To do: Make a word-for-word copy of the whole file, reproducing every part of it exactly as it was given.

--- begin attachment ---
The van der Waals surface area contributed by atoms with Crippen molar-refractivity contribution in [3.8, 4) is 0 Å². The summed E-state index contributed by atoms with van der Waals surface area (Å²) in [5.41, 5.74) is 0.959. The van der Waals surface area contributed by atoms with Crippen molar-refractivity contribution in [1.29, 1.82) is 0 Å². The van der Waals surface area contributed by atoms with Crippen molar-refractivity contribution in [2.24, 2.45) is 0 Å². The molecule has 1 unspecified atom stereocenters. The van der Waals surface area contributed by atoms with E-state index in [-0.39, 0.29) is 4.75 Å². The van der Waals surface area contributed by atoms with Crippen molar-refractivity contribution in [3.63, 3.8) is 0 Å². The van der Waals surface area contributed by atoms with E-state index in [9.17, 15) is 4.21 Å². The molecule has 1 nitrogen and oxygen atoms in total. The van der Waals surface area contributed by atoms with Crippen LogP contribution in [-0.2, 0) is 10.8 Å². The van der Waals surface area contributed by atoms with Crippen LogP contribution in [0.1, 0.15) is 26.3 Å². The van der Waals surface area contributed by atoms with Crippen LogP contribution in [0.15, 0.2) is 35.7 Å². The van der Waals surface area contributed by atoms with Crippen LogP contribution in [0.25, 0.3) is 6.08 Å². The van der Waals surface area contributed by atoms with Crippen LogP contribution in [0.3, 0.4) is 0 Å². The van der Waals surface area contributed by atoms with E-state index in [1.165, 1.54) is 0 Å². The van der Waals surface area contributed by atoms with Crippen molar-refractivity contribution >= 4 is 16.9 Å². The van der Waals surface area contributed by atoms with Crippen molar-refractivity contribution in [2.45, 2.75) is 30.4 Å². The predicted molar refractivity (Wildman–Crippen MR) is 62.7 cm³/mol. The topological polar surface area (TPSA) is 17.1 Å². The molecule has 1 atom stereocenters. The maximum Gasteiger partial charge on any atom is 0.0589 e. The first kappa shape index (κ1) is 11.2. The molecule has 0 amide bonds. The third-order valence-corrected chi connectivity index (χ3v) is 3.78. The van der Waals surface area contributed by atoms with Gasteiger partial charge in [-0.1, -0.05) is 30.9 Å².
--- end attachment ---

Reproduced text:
The van der Waals surface area contributed by atoms with Crippen molar-refractivity contribution in [3.8, 4) is 0 Å². The summed E-state index contributed by atoms with van der Waals surface area (Å²) in [5.41, 5.74) is 0.959. The van der Waals surface area contributed by atoms with Crippen molar-refractivity contribution in [1.29, 1.82) is 0 Å². The van der Waals surface area contributed by atoms with Crippen molar-refractivity contribution in [2.24, 2.45) is 0 Å². The molecule has 1 unspecified atom stereocenters. The van der Waals surface area contributed by atoms with E-state index in [-0.39, 0.29) is 4.75 Å². The van der Waals surface area contributed by atoms with Crippen molar-refractivity contribution in [3.63, 3.8) is 0 Å². The van der Waals surface area contributed by atoms with E-state index in [9.17, 15) is 4.21 Å². The molecule has 1 nitrogen and oxygen atoms in total. The van der Waals surface area contributed by atoms with Crippen LogP contribution in [-0.2, 0) is 10.8 Å². The van der Waals surface area contributed by atoms with Crippen LogP contribution in [0.1, 0.15) is 26.3 Å². The van der Waals surface area contributed by atoms with Crippen LogP contribution in [0.15, 0.2) is 35.7 Å². The van der Waals surface area contributed by atoms with Crippen LogP contribution in [0.25, 0.3) is 6.08 Å². The van der Waals surface area contributed by atoms with Crippen LogP contribution in [0.3, 0.4) is 0 Å². The van der Waals surface area contributed by atoms with E-state index in [1.165, 1.54) is 0 Å². The van der Waals surface area contributed by atoms with Crippen molar-refractivity contribution >= 4 is 16.9 Å². The van der Waals surface area contributed by atoms with Crippen molar-refractivity contribution in [2.45, 2.75) is 30.4 Å². The predicted molar refractivity (Wildman–Crippen MR) is 62.7 cm³/mol. The topological polar surface area (TPSA) is 17.1 Å². The molecule has 1 atom stereocenters. The maximum Gasteiger partial charge on any atom is 0.0589 e. The first kappa shape index (κ1) is 11.2. The molecule has 0 amide bonds. The third-order valence-corrected chi connectivity index (χ3v) is 3.78. The van der Waals surface area contributed by atoms with Gasteiger partial charge in [-0.1, -0.05) is 30.9 Å².